Are you wondering about perimenopause or experiencing menopause symptoms? Whether you are having night sweats, hot flashes or increased anxiety, we offer customized women’s health services to make menopause more manageable. Menopause is a natural life transition that happens to women between the ages of 35 and 55. During menopause, fertility decreases as your ovaries shrink. Your body starts to produce lower levels of estrogen and progesterone, and you stop getting your period. By the time the menopausal transition ends, you are no longer able to get pregnant.
There are three stages of menopause, all of which come with their own challenges. We can help you understand each stage, what to expect, and how to ease your symptoms during the progression from one stage to another.
There are three stages of menopause:
Perimenopause is the 3-5 year period before menopause begins. Most women enter this stage during their late 40’s. In the years leading up to menopause, hormone levels begin to shift and your body starts producing less estrogen. You may have irregular periods and begin to experience some menopause symptoms. It is still possible to become pregnant during perimenopause.
Once you have missed your period for 12 months in a row, you have officially begun menopause – as long as there are not other potential causes for missed periods, such as breastfeeding, illness, or certain medications. It usually takes 1-3 years for your body to go through menopause, but everyone is different. You may have strong symptoms during this time, or you may feel no different than usual. For the average women in the United States, menopause begins at age 51 or 52. Sometimes menopause begins earlier. If you have had certain procedures done, or treatments for certain conditions, the onset of menopause can come much sooner.
Early menopause can be caused by:
Premature Ovarian Failure (POF)
Hysterectomy (removal of the uterus)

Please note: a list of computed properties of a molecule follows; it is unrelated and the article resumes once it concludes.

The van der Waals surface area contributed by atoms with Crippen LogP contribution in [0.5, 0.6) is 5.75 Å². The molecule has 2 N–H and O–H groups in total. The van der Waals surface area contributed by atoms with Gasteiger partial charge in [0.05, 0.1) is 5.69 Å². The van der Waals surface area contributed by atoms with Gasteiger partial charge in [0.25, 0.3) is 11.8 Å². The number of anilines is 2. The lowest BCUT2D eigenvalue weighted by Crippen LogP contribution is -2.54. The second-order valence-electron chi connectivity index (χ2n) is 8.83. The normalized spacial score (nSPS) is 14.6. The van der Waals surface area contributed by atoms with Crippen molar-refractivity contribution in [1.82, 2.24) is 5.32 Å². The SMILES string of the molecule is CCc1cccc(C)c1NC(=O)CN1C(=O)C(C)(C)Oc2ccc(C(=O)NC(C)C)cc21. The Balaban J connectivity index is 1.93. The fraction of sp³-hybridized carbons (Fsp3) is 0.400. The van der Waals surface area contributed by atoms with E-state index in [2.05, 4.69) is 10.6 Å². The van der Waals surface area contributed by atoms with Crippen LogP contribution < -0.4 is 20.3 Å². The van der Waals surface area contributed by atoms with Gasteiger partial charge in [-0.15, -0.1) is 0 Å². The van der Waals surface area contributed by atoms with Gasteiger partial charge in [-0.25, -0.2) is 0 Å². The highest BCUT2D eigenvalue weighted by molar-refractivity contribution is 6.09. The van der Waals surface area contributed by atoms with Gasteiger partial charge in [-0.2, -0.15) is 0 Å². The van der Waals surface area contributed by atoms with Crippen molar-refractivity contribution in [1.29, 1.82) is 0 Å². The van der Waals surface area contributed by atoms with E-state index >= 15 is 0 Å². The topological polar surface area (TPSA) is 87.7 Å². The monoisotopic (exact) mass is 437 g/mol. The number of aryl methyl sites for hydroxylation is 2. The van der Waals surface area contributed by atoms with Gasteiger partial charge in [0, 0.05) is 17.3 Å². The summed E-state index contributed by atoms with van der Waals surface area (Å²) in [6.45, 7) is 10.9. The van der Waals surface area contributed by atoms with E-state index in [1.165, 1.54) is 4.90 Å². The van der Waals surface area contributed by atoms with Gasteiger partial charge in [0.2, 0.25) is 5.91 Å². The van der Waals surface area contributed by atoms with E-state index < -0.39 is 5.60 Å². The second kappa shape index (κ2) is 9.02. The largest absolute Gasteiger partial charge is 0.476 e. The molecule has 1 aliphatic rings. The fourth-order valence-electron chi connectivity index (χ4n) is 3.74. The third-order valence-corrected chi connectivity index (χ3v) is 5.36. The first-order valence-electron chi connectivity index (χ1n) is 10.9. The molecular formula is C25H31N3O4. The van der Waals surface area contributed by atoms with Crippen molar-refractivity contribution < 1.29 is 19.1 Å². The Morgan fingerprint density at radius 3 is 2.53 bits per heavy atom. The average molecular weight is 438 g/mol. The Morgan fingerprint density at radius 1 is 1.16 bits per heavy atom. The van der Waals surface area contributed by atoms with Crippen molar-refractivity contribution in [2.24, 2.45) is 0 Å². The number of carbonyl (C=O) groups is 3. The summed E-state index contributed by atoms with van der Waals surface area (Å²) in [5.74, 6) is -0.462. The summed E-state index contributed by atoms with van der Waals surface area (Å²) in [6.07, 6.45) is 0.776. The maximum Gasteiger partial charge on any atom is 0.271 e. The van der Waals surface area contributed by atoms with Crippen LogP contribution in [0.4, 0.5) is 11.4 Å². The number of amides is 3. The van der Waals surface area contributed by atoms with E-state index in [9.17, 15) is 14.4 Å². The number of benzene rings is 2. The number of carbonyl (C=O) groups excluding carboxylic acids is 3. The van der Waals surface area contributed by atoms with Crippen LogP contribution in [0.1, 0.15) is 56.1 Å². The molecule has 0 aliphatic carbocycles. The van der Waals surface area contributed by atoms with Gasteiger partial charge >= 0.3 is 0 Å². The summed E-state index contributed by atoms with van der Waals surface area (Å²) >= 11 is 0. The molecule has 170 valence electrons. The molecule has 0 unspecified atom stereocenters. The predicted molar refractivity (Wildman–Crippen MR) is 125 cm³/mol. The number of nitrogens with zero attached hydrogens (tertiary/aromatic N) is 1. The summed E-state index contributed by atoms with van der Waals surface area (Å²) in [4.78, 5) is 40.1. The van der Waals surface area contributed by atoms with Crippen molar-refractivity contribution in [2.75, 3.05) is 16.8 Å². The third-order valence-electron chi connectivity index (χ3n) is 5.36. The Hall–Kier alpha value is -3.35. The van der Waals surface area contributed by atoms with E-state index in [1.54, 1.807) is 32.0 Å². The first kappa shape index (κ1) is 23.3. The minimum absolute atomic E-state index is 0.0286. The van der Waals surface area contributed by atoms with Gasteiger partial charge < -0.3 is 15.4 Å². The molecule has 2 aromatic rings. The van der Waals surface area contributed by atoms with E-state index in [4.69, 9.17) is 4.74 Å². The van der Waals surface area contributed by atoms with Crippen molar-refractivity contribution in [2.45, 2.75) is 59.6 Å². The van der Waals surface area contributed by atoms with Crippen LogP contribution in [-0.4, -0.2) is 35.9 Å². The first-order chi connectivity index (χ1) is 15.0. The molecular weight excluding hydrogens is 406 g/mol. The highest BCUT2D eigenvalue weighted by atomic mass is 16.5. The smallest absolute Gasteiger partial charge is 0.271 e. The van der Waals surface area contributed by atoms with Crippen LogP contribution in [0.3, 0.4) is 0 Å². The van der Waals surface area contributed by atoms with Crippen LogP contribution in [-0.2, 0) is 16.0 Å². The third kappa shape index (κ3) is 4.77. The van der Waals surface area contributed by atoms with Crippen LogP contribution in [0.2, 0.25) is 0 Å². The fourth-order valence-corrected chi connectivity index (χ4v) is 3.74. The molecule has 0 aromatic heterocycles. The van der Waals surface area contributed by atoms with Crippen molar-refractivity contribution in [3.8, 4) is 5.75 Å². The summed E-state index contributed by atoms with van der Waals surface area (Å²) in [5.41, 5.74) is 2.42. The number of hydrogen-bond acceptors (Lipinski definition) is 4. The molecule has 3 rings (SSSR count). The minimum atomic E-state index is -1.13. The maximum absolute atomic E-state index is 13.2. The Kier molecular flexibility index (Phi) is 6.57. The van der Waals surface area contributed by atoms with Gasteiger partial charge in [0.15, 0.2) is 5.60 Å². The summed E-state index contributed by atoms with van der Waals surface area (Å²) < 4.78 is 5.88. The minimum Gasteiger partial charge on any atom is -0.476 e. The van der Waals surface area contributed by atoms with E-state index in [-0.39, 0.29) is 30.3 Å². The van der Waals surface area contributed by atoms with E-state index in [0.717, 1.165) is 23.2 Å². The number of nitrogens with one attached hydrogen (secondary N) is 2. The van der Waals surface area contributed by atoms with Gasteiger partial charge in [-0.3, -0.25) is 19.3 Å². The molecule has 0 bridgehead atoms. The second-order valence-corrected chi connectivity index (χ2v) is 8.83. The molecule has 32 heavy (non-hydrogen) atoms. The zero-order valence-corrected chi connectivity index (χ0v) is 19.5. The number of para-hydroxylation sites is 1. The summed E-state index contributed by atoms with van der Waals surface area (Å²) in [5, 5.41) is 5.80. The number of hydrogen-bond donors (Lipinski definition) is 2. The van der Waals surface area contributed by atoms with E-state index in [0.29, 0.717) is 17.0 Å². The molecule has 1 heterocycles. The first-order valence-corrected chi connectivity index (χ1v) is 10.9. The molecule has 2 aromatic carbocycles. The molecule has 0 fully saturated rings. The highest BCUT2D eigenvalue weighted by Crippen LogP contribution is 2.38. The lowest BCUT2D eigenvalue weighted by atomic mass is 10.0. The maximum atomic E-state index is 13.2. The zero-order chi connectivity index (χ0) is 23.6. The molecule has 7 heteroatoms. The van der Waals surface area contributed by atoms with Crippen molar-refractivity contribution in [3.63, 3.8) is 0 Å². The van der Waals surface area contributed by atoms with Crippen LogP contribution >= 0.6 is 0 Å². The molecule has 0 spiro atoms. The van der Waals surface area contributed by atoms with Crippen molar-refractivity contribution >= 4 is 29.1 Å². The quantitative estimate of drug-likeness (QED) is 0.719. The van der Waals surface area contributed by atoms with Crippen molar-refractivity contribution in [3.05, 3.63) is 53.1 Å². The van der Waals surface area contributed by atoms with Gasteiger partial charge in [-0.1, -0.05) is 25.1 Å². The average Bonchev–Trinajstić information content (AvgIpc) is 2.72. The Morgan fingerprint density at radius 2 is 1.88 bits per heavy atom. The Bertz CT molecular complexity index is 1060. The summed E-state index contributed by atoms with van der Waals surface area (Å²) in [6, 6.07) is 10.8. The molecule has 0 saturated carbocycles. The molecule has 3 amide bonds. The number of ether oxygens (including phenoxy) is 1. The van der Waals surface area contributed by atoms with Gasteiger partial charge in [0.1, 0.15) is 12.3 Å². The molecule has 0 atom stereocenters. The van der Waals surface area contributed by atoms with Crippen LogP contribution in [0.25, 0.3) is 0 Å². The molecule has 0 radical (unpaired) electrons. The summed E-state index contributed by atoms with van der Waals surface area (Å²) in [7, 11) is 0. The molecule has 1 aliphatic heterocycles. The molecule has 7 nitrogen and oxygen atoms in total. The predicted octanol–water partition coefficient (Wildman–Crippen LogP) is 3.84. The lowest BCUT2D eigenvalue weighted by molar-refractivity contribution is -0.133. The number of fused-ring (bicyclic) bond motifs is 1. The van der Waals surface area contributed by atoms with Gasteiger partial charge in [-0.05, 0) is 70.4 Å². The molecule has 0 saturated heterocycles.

Oophorectomy (removal of the ovaries)
If you have your uterus removed, menopause symptoms can appear gradually. If you have your ovaries removed, the onset of menopause can be almost immediate. If you plan on having any of the treatments listed above, talk to your doctor about how it could impact the onset of menopause and menopause symptoms.
Postmenopause includes all the time following your menopausal transition. Once you have completed menopause, you may notice your symptoms subside. However, now that your body is creating less estrogen, you are at higher risk for conditions like heart disease and osteoporosis. Your doctor can recommend treatments and possible medication to protect your health in the postmenopausal years.
Hormone Replacement Therapy for Menopause
When the level of female hormones in your body drops, you may experience symptoms like vaginal dryness and night sweats. HRT replaces the estrogen and progesterone that your body loses during menopause in order to ease these symptoms. The type of HRT you choose will depend on whether or not you still have your uterus.
If you have had a hysterectomy, Estrogen Therapy may ease your menopause symptoms. If you still have your uterus, a combination of estrogen, progesterone and progestin will be safer and more effective.
When taken alone, estrogen can increase your changes of developing cancer of the uterine lining – but only if you still have your uterus. Taking progesterone in combination with estrogen thins out the uterine lining that builds up when you are no longer menstruating. If you still have your uterus, combination HRT can help maintain a healthy hormonal balance and ease your menopause symptoms.